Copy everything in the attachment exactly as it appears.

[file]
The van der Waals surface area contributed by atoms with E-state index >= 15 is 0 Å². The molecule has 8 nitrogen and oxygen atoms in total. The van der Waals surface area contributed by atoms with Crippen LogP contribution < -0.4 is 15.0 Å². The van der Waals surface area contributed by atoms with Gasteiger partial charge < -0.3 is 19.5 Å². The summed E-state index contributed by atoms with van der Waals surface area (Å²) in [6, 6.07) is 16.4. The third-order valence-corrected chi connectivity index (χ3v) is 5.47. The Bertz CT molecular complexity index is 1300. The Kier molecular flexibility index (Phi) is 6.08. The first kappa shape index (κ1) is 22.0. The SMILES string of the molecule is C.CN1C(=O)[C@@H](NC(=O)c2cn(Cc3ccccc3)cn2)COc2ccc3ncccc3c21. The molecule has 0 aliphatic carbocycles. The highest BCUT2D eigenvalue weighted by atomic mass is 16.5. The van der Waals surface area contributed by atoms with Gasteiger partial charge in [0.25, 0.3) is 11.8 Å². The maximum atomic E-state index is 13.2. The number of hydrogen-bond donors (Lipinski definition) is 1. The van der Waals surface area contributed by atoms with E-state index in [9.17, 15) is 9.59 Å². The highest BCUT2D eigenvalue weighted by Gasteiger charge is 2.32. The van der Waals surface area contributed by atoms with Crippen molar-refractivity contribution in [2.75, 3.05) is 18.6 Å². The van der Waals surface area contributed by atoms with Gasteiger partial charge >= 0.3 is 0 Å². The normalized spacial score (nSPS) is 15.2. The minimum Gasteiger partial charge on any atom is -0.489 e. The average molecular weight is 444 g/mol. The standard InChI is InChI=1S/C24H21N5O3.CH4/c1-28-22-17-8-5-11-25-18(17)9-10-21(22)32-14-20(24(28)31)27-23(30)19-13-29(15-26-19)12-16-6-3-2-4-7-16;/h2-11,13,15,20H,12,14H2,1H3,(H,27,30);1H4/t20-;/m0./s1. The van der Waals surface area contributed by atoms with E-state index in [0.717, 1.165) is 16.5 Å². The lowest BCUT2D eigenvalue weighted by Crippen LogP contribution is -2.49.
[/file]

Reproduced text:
The van der Waals surface area contributed by atoms with E-state index >= 15 is 0 Å². The molecule has 8 nitrogen and oxygen atoms in total. The van der Waals surface area contributed by atoms with Crippen LogP contribution < -0.4 is 15.0 Å². The van der Waals surface area contributed by atoms with Gasteiger partial charge < -0.3 is 19.5 Å². The summed E-state index contributed by atoms with van der Waals surface area (Å²) in [6, 6.07) is 16.4. The third-order valence-corrected chi connectivity index (χ3v) is 5.47. The Bertz CT molecular complexity index is 1300. The Kier molecular flexibility index (Phi) is 6.08. The first kappa shape index (κ1) is 22.0. The SMILES string of the molecule is C.CN1C(=O)[C@@H](NC(=O)c2cn(Cc3ccccc3)cn2)COc2ccc3ncccc3c21. The molecule has 0 aliphatic carbocycles. The highest BCUT2D eigenvalue weighted by atomic mass is 16.5. The van der Waals surface area contributed by atoms with Gasteiger partial charge in [0.25, 0.3) is 11.8 Å². The maximum atomic E-state index is 13.2. The number of hydrogen-bond donors (Lipinski definition) is 1. The van der Waals surface area contributed by atoms with E-state index in [9.17, 15) is 9.59 Å². The highest BCUT2D eigenvalue weighted by Gasteiger charge is 2.32. The van der Waals surface area contributed by atoms with Crippen molar-refractivity contribution in [2.75, 3.05) is 18.6 Å². The van der Waals surface area contributed by atoms with Gasteiger partial charge >= 0.3 is 0 Å². The normalized spacial score (nSPS) is 15.2. The minimum Gasteiger partial charge on any atom is -0.489 e. The average molecular weight is 444 g/mol. The standard InChI is InChI=1S/C24H21N5O3.CH4/c1-28-22-17-8-5-11-25-18(17)9-10-21(22)32-14-20(24(28)31)27-23(30)19-13-29(15-26-19)12-16-6-3-2-4-7-16;/h2-11,13,15,20H,12,14H2,1H3,(H,27,30);1H4/t20-;/m0./s1. The van der Waals surface area contributed by atoms with E-state index in [0.717, 1.165) is 16.5 Å². The lowest BCUT2D eigenvalue weighted by Crippen LogP contribution is -2.49.